Do you have many crowns needing replacement?
Do you need a cosmetic overhaul to existing dentistry?
Does your smile repair involve dental implants?
Call now for an appointment! 770-393-9201
[/third][two_thirds]The crossover of general dentistry into restorative, comprehensive, reconstructive dentistry occurs when there are complicating factors in the general dentistry. There are frequently many teeth needing a combination of crowns or bridges, implants, and some element of occlusal rehabilitation, orthodontics, and/or cosmetic correction.
The process all starts with accurate diagnosis. Dr. Caughey uses high-tech scans and 3-D modeling to carefully engineer implants, crowns and bridges. Most often, this type of dentistry requires a careful coordination of care between the restorative dentist and specialists involved. Dr. Caughey manages the coordination between the patient and other specialists involved in the reconstructive dentistry needed.
Many TMJ Dysfunction patients will have a combination of issues that need to be solved in the correct order. The jaw joints, musculature, and disk must be stabilized first – typically with a bite splint. Then diagnostic models can be made to plan to how changing the teeth will further support the damaged TMJ. This may involve referral to an orthodontist for braces, or porcelain veneers and onlays to reconstruct the bite.
In the case of dental implants, a low-radiation CBCT “cat” scan is our standard of care in planning the placement of implants, as dental implants must be fully supported by the jaw bone. If the jaw bone is too thin or too shallow, referral to an oral or periodontal surgeon is critical to use bone grafting to create enough healthy bone in order for the implant to have maximum longevity. Dr. Caughey works closely in coordinating this type of care – while she does not place the implants herself, she does take responsibility for the position of the surgeon’s implant. After fully studying the 3-D X-ray, Dr. Caughey combines that data with physical models of the patient’s mouth to enable fabrication of a custom surgical placement guide, that the surgeon then uses for implant placement.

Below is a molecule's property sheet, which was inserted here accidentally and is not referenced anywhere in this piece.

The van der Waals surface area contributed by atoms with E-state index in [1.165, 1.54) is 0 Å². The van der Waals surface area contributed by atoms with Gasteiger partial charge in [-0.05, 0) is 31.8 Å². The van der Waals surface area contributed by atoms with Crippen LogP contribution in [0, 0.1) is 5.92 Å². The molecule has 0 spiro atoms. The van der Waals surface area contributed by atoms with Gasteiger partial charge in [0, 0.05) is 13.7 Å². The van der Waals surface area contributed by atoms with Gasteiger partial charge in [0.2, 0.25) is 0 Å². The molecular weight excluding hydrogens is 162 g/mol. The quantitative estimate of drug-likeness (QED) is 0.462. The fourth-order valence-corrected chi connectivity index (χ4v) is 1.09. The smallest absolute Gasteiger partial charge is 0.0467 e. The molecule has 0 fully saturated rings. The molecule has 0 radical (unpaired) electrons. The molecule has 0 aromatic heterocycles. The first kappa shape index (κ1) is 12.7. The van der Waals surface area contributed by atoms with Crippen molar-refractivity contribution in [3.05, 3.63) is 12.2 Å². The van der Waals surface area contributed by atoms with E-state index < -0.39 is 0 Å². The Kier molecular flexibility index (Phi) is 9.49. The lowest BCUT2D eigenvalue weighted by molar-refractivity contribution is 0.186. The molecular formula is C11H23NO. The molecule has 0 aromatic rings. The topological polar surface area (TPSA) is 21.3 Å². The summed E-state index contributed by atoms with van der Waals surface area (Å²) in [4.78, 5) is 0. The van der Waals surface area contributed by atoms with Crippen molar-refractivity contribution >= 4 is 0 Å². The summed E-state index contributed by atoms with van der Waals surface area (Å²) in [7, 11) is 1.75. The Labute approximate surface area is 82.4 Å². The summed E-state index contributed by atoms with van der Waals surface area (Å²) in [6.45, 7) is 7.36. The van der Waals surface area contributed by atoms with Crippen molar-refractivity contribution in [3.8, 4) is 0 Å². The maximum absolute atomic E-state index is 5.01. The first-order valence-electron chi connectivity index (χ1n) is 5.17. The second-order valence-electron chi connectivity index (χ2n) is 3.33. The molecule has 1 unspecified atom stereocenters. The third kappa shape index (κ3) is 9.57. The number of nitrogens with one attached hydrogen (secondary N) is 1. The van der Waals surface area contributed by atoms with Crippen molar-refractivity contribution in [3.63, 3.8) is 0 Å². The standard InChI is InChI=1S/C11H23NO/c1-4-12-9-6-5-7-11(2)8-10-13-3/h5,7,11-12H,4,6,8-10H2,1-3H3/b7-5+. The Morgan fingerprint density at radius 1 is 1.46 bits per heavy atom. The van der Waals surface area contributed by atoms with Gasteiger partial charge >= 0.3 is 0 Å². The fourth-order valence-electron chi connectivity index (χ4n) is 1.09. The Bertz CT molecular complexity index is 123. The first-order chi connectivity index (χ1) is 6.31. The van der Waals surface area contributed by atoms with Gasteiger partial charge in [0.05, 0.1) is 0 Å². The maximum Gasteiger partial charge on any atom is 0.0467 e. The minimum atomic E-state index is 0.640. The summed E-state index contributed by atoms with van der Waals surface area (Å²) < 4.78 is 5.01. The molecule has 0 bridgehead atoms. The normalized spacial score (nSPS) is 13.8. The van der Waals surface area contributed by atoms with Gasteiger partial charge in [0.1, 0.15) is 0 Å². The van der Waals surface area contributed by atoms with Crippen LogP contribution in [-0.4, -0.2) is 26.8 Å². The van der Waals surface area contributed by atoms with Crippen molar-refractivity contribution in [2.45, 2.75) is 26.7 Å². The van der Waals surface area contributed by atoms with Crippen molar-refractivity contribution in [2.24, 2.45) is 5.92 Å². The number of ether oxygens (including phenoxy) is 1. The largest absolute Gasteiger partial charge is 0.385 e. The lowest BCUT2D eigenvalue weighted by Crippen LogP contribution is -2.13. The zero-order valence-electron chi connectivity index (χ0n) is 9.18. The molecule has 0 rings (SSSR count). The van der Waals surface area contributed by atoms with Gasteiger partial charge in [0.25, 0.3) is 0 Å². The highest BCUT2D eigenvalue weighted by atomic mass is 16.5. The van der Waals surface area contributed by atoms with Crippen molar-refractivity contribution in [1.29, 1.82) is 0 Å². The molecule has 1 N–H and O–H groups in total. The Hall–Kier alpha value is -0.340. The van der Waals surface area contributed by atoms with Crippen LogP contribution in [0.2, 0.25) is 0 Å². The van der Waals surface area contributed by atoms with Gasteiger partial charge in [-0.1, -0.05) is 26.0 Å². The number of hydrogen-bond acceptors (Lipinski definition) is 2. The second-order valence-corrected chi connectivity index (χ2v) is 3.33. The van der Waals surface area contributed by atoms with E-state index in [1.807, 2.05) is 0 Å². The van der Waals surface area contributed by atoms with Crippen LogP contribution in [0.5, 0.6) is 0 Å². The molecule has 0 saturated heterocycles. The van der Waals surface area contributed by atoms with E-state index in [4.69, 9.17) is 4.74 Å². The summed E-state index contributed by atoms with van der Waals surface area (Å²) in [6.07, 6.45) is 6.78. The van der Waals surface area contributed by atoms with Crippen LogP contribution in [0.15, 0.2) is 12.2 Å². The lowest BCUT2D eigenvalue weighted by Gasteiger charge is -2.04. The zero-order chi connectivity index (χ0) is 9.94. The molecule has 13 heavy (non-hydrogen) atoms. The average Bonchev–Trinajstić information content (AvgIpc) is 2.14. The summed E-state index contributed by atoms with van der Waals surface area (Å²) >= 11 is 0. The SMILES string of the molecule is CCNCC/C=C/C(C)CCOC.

While dental implants can frequently be used to replace a single tooth without much impact to the adjacent teeth, there are situations that affect the teeth, bone, and gum tissue of the rest of the mouth. When teeth are missing due to trauma or repeated infections, the result can be devastating cosmetically, leaving an architecture to the dental arch that is either not suitable for dental implant restoration, or – if implants were placed – would result in an obvious cosmetic defect. In this case, Dr. Caughey will plan for the ceramic restorations to include pink porcelain gums, to conceal the cosmetic dentistry defect. This also reconstructs the support for the lip, and allows better phonetics.